Another way that Giant gives extra gas points that other people use to subsidize me is the gas points coupon. They run a coupon in the Sunday paper (home delivery or newsstand edition) whereby you purchase $50 (or more) worth of groceries and they give you 300 gas points (or 30 cents off per gallon) over and above what you would earn without the coupon. Once again, I routinely see customers who spend way more than the required amount and yet they do not have their gas coupon. The sale is there, waiting to be used, and yet people don’t bother.

If you feel particularly aggressive about maximizing your savings and minimizing your costs and you have the time and gas money, you should look at all the supermarket sale fliers. With your trusty price book, you figure out who has the rock-bottom price that week on peanut butter. Does it meet the price book standard? If so, you then go to the Weis supermarket, where you normally never shop, and buy as much of the peanut butter, at the rock bottom price, as you can. This is the only thing you buy.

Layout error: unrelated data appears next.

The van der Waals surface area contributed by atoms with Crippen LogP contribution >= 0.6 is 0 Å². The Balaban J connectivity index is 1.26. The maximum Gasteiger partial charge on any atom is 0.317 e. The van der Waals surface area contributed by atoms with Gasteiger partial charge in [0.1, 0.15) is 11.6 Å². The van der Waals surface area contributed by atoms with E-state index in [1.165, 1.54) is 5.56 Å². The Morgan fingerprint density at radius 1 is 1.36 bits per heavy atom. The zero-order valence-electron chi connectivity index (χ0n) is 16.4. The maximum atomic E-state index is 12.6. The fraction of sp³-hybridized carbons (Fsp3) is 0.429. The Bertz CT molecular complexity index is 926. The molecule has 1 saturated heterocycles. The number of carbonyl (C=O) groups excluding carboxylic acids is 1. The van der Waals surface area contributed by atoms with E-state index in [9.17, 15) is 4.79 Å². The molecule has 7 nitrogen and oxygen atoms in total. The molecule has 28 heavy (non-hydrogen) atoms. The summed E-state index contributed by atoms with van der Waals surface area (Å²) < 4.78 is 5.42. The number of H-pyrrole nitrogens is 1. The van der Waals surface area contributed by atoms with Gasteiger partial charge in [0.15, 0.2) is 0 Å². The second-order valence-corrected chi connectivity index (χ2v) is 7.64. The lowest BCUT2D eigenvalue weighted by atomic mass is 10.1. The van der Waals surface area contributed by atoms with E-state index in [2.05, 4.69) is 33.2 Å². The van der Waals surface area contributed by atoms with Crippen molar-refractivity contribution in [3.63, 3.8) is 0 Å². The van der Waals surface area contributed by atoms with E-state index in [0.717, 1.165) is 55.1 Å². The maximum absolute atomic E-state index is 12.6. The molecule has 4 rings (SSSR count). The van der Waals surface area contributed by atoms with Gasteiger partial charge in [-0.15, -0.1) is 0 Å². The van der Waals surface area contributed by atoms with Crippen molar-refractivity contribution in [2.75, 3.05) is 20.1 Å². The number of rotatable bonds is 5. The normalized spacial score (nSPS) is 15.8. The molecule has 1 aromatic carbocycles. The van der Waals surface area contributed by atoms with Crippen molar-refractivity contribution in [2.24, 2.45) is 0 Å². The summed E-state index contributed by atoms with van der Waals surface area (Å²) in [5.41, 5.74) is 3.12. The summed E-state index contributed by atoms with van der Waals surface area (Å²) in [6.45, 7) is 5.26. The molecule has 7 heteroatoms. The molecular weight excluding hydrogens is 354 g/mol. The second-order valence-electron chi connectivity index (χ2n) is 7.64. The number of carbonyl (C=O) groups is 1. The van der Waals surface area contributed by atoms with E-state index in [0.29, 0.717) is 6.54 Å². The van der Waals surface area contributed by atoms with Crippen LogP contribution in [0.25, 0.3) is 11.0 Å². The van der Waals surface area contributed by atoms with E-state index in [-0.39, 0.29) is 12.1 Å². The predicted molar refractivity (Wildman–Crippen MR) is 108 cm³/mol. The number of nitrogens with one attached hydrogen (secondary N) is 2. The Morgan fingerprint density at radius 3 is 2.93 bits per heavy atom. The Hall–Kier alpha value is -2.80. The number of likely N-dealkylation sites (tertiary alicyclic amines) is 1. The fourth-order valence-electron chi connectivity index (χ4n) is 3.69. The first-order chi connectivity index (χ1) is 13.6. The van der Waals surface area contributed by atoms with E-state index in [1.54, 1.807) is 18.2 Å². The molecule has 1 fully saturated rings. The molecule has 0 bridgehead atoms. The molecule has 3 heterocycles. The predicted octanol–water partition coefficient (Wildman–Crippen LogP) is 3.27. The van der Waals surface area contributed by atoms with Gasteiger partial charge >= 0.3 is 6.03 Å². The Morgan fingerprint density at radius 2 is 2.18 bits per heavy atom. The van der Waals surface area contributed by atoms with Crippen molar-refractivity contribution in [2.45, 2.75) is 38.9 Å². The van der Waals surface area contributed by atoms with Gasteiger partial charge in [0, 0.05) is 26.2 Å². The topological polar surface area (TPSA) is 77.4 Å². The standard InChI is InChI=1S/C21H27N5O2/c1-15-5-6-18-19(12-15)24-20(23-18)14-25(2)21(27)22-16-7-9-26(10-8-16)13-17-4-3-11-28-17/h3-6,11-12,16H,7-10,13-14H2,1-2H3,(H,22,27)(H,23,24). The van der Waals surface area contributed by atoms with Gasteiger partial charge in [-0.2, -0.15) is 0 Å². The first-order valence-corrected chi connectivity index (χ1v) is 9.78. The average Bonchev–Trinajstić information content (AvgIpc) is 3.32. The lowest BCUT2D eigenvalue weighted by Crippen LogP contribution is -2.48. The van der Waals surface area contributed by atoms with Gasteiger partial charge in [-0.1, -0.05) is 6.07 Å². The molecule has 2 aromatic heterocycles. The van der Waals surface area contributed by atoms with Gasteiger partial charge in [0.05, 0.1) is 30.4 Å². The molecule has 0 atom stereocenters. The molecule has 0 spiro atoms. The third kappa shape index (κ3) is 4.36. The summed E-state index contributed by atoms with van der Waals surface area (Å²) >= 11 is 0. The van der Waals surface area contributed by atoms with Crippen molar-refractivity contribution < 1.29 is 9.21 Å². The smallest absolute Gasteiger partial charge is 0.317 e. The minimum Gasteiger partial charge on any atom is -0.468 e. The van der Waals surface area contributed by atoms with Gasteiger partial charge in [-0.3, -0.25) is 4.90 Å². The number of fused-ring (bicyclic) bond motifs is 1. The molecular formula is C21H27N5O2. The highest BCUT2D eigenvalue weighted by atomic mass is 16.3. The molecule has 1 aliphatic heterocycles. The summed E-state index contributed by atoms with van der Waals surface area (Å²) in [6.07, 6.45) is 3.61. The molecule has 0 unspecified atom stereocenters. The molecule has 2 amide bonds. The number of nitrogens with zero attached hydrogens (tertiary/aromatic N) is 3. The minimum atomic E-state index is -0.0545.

In the marketing industry, this type of sale is called a loss leader. It is designed to get people to go into the store. Stores lose money on loss leaders but they make it up in spades when shoppers buy the loss leader and everything else. Only buying the loss leader is called cherry picking. Grocery stores hate cherry pickers as they have absolutely no store loyalty whatsoever and move from store to store purchasing only the very best deals. But don’t feel too bad for the stores, they calculate their discounts based on the presence of cherry pickers.